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Entering at once on his life pursuit of farming after leaving school, even before he reached his majority, and following it with industry and system while the country remained at peace, then, when the dreadful cloud of the Civil War lowered over the land, feeling it his first duty to aid in defense of the Union, Andrew H. Graham, one of the leading farmers of Bear Grove township in this country, has in both lines of activity--useful industry in time of peace, and valiant soldiery in time of war--ever demonstrated his constant and devoted interest in the welfare of his country. For after the close of war he returned to his farming enterprise, and this he has steadily developed ever since, although not all the time in the same locality.

Mr. Graham was born on July 26, 1837, in Westmoreland county, Pa., and is a son of Andrew and Margaret (Graham) Graham, the former a native of Ireland and the latter of Pennsylvania. The father, Robert Graham, settled in Pennsylvania and died in that State. His son, Andrew, father of the subject of this mention, grew to manhood in Pennsylvania, and farmed there until his death, which occurred in 1878. His wife survived him eight years, dying in 1886. Their family comprised three sons and one daughter, Andrew of this county and this sketch being the only one now living. The father was prominent and influential in the public affairs of Westmoreland county, being for a number of years clerk of the court and auditor, and he also conducted a newspaper called "The Republican and Westmoreland Democrat," which was Democratic in politics. He was a public-spirited man and always ready to promote meritorious undertakings. He built the county court house in 1854 and 1855, and it was a structure creditable alike to his public spirit and his integrity.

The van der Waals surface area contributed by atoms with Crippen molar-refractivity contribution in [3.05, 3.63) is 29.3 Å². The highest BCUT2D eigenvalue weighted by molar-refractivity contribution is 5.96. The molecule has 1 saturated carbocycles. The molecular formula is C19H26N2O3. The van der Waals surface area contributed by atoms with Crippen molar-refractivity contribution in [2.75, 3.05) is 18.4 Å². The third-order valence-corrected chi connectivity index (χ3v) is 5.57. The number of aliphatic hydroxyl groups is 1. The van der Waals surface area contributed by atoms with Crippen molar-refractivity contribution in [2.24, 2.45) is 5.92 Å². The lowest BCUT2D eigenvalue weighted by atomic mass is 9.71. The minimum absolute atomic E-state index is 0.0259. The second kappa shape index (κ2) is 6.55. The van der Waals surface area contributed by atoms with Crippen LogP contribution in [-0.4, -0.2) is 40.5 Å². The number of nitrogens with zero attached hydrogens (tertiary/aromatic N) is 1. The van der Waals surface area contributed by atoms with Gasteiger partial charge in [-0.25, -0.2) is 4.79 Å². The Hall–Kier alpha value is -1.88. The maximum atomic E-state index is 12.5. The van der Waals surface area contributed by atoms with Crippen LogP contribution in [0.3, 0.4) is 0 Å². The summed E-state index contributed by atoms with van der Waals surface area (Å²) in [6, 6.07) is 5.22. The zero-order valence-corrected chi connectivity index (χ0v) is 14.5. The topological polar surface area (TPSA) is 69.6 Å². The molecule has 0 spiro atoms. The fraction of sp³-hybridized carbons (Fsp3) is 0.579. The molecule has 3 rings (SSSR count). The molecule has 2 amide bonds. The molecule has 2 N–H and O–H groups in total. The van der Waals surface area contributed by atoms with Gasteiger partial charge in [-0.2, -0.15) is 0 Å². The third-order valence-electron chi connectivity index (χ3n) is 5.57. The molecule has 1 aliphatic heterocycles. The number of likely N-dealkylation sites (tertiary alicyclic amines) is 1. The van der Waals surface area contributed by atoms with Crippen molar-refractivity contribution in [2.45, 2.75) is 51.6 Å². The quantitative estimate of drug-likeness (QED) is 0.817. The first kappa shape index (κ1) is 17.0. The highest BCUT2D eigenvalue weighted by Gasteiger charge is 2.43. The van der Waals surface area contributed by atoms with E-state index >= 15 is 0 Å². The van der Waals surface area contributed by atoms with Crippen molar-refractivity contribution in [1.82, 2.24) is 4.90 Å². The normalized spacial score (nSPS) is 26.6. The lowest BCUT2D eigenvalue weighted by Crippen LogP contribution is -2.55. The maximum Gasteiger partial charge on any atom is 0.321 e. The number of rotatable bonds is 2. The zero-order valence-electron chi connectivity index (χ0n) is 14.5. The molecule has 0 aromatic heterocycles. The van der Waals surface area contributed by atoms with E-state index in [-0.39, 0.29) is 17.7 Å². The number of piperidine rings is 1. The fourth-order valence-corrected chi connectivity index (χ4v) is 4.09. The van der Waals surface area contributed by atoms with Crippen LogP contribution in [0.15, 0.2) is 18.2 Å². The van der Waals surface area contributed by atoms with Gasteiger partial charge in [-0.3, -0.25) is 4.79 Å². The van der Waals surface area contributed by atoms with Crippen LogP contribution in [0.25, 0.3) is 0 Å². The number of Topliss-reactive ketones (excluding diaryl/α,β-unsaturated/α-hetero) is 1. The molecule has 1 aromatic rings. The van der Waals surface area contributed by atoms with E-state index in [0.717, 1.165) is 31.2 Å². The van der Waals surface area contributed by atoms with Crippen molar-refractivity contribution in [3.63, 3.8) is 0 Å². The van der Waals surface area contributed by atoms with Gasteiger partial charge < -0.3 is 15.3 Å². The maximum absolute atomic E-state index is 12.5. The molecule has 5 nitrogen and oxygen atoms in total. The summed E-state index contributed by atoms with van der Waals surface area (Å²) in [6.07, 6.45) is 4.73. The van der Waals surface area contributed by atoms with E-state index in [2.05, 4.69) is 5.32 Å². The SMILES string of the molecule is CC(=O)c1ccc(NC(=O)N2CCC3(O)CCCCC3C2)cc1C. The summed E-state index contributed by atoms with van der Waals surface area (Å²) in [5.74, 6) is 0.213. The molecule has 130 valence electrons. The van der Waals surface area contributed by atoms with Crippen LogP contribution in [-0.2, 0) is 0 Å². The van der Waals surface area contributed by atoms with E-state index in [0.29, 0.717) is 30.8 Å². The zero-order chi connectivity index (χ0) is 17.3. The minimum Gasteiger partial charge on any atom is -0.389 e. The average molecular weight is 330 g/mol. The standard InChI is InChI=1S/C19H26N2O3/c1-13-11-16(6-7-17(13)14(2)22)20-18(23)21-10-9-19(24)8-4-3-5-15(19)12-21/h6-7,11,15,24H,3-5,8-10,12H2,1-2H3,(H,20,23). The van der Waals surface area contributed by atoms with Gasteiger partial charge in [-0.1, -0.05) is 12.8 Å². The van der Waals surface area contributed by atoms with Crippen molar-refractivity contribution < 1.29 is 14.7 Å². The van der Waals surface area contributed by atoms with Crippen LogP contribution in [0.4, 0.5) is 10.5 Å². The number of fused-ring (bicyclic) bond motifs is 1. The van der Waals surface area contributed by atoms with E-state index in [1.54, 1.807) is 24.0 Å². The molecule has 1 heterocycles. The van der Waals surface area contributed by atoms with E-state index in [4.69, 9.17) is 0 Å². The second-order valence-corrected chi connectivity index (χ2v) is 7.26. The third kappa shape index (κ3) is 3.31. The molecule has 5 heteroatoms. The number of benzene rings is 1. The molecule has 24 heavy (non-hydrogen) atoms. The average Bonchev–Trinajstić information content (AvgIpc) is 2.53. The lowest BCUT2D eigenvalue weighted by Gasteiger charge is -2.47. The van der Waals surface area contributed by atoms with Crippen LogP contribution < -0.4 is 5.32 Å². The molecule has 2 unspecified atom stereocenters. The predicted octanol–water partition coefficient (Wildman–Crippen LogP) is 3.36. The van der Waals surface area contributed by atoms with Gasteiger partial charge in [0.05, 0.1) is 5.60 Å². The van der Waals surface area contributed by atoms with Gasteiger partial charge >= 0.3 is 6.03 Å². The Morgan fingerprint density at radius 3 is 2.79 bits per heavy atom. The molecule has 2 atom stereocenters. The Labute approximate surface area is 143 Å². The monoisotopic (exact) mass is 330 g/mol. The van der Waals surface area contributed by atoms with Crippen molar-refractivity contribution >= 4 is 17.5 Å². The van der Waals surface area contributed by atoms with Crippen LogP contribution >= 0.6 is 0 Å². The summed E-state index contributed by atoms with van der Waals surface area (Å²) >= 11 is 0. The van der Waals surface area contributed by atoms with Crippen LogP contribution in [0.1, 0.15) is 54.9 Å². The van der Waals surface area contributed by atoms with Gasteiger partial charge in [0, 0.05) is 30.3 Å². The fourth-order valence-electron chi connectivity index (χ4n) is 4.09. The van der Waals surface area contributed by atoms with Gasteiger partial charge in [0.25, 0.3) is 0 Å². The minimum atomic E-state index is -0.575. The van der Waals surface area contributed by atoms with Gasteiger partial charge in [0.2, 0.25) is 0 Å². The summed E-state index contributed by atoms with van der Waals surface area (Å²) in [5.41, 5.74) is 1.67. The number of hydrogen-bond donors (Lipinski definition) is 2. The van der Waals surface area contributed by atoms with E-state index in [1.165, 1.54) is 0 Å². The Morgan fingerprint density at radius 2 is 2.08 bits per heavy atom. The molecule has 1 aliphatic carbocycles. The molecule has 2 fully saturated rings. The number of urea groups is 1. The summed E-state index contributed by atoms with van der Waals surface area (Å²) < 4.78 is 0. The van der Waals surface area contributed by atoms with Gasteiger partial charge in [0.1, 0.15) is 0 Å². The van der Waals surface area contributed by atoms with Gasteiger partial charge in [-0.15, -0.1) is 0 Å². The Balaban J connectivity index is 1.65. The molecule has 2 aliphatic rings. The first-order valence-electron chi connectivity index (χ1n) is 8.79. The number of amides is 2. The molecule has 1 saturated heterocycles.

The son, Andrew Graham the second, was reared to the age of twenty-four in his native county, and obtained his education in its public schools. While yet a youth he began farming. He also worked as a printer up to 1858, then resumed farming, and continued his operations in this line until October, 1861, when he enlisted in the Union army as a member of Company E, Eleventh Pennsylvania Infantry, the regiment being soon at the seat of war and in time becoming a part of the Army of the Potomac. Mr. Graham took part in many notable battles, among them those of Cedar Mountain, Thoroughfare Gap, Second Bull Run, Chantilly, South Mountain, Antietam and Fredericksburg. In the last named he was wounded and disabled for further service, being badly shot in the leg. On June 30, 1863, he was discharged on account of his disability, having risen by merit to the rank of sergeant in his company. He returned to his Pennsylvania home, but in September, 1864, he again enlisted, joining Company I, Two Hundred and Eleventh Pennsylvania Infantry. This regiment joined General Grant's army and fought at Fort Steadman and Petersburg. Here also Mr. Graham was wounded, being shot in the head. He was sent to City Point Hospital, where he remained some weeks, and was discharged on June 2, 1865.

Returning once more to his Pennsylvania farm, Mr. Graham remained on it until 1878, then came to Cass county, Iowa, and bought the tract of land on which he is living, and which he has wholly transformed from its condition of virgin prairie to one of the attractive and productive farms of the progressive and highly improved county. In addition to general farming, he devotes his time largely to feeding cattle and hogs for the market.

Andrew H. Graham was married, in 1863, to Rose B. Marker, a sister of Robert B. Marker (a sketch of whom will be found on another page of this work). Mrs. Graham was born in Westmoreland county, Pa. They became the parents of eleven children: Andrew L., who is living in Texas; George M., a resident of Montana; Florence, the wife of H. J. Clark, of Des Moines; Robert F., of this county; Irving R., of Canada; Harry M., also of Canada; Margaret, wife of F. C. Switzer; and Amy, Gertrude, Geneva and Helen, living at home. In political faith Mr. Graham is a Democrat, and he is one of the leaders of his party in the township, where he has served as trustee, treasurer, and in other public offices of importance. His fraternal relations are with the Grand Army of the Republic, of which he has long been a member.

From "Compendium and History of Cass County, Iowa." Chicago: Henry and Taylor & Co., 1906, pp. 343-345.

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